What is being done about wet weather overflows from the network?

In the last three to four years, work has focused on addressing the big challenge of wastewater overflows into the harbour during storms.

Wellington Water has been replacing and repairing many valves, pumps, pipework and electrical components to get the sites working as they were originally designed.

In particular, upgrades to Porirua’s wastewater pump stations are having a large impact at low cost.

Is closure of Titahi Bay beach during heavy rain attributed to the present capacity issues of the treatment plan?

Health warning signs are placed at Titahi Bay after wet weather bypass events and the occasional operational issues with the treatment plant on a precautionary basis – the Bay is not closed but the health risk is higher.  The Wastewater Treatment Plant capacity limitations are currently being rectified and by the end of 2020 it is expected that the plant will have an operational capacity which is more than sufficient to fully treat all wastewater which can be delivered to it. 

In parallel, Porirua City Council and Wellington Water will be investigating how to reduce the adverse effects of stormwater on water quality at Titahi Bay and elsewhere in the city.  That will be a long term issue to resolve and our general advice is that it is not safe to swim for 48 hours after heavy rain anywhere in the Wellington urban area.

Is cross contamination of stormwater and wastewater an issue and will it be investigated and resolved as part of this project?

Yes, this is an issue particularly in the wider network and is contributing to many of the overflows.  That is why we are proposing a network-wide improvement plan and looking at developing a programme of inspections and investigations to reduce ‘inflow and infiltration’. We will also continue to enforce rules around the connection of stormwater pipes to wastewater, which is an ongoing issue.

How are you going to reduce discharges into waterways and the harbour?

We’re investigating the development of increased storage and/or conveyance capacity at key points in the wastewater network as well as the capacity of the treatment plant are key components of improving the wastewater system.

This will help reduce overflows of wastewater from the network as well as managing the flow of water to the treatment plant.

The programme will also work to prevent cross-contamination of stormwater and wastewater, which is currently contributing to overflows.

What is the added capacity to the network and treatment plant going to be - is it future proofed?

Future urban and population growth in Porirua and Wellington City is a fundamental driver for focusing improvements on the wastewater network. The treatment plant itself is highly effective, and recent upgrades have ensured it can meet current flows.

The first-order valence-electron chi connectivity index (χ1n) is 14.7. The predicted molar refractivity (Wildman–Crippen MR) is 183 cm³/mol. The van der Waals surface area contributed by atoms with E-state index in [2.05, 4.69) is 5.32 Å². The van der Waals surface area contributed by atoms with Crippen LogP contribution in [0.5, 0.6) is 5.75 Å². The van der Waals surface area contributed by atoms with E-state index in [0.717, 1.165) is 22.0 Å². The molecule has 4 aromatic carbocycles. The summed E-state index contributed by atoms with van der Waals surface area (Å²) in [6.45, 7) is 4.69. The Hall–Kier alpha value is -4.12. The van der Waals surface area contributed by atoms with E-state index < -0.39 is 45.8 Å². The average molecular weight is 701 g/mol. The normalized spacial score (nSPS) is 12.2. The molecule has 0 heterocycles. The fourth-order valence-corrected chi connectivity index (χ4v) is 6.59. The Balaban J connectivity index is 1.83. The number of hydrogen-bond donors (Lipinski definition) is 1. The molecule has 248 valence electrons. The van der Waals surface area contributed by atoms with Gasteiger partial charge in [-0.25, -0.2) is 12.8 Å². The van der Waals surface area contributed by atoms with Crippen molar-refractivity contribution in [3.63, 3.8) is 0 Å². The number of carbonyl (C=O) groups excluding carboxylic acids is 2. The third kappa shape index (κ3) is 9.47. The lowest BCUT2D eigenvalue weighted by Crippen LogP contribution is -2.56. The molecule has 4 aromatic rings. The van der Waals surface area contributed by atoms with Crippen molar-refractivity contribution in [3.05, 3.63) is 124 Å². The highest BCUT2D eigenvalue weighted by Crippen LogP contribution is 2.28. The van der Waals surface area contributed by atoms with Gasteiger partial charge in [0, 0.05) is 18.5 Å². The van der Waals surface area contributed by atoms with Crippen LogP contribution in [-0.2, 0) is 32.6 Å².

However, we are proposing further capacity upgrades as part of replacing the current discharge consents, which expire in October 2020. This will ensure the treatment plant has ample capacity for projected growth out to 2060.

The other critical component is managing flows of wastewater from the network to the plant during major wet weather events. That is why our focus will not only improve capacity of the plant but enable flow control.

Where are things at with the project?

  1. We are currently assessing nine different options for re-consenting the wastewater treatment plant, which include an integrated long-term improvement programme for the wastewater network. These are being evaluated based on a range of factors including effectiveness, feasibility, constructability, cultural and social impacts and cost.
  2. We expect to present a preferred option to PCC and WCC in August 2019 and if approved, will lodge the consent application with Greater Wellington Regional Council in March 2020.  The regional council will manage any public consultation process after this point
  3. We also expect to seek consents for the wet weather overflows and dry weather leakages in 2020, which are not currently consented and need to be as part of managing and reducing them.

What can I do to help?

  • Check to ensure roof down pipes aren’t connected to gully traps
  • Ensure gully traps are suitably elevated and protected from the over land flow of stormwater on your property
  • Keep trees clear of your private wastewater laterals
  • Don’t flush wet wipes, paper towels, sanitary products which can clog the system and exacerbate overflows
  • Consider purchasing water saving technologies when replacing washing machines, dishwashers, toilets, showers and taps
  • Consider composting food waste rather than using or installing a food waste disposal unit.

Find out more about how you can make a difference in looking after wastewater here